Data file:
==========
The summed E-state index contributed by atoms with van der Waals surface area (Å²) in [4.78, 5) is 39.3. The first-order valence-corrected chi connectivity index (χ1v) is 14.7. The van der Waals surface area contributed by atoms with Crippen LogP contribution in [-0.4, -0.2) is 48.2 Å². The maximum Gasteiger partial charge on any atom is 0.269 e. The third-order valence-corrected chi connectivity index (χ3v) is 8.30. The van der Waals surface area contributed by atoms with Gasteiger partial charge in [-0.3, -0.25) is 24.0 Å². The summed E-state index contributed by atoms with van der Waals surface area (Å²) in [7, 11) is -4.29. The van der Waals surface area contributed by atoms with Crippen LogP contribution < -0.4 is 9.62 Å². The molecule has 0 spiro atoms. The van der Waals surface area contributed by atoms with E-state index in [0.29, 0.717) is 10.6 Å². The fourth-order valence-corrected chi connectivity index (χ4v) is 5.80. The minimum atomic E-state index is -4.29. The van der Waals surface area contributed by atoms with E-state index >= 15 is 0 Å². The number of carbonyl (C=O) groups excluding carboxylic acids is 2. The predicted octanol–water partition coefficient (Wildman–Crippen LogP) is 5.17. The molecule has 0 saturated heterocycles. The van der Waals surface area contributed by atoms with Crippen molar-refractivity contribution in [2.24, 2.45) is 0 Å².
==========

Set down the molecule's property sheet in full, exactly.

The summed E-state index contributed by atoms with van der Waals surface area (Å²) in [4.78, 5) is 39.3. The first-order valence-corrected chi connectivity index (χ1v) is 14.7. The van der Waals surface area contributed by atoms with Crippen LogP contribution in [-0.4, -0.2) is 48.2 Å². The maximum Gasteiger partial charge on any atom is 0.269 e. The third-order valence-corrected chi connectivity index (χ3v) is 8.30. The van der Waals surface area contributed by atoms with Gasteiger partial charge in [-0.3, -0.25) is 24.0 Å². The summed E-state index contributed by atoms with van der Waals surface area (Å²) in [7, 11) is -4.29. The van der Waals surface area contributed by atoms with Crippen LogP contribution < -0.4 is 9.62 Å². The molecule has 0 spiro atoms. The van der Waals surface area contributed by atoms with E-state index in [0.29, 0.717) is 10.6 Å². The fourth-order valence-corrected chi connectivity index (χ4v) is 5.80. The minimum atomic E-state index is -4.29. The van der Waals surface area contributed by atoms with E-state index >= 15 is 0 Å². The number of carbonyl (C=O) groups excluding carboxylic acids is 2. The predicted octanol–water partition coefficient (Wildman–Crippen LogP) is 5.17. The molecule has 0 saturated heterocycles. The van der Waals surface area contributed by atoms with Crippen molar-refractivity contribution in [2.24, 2.45) is 0 Å².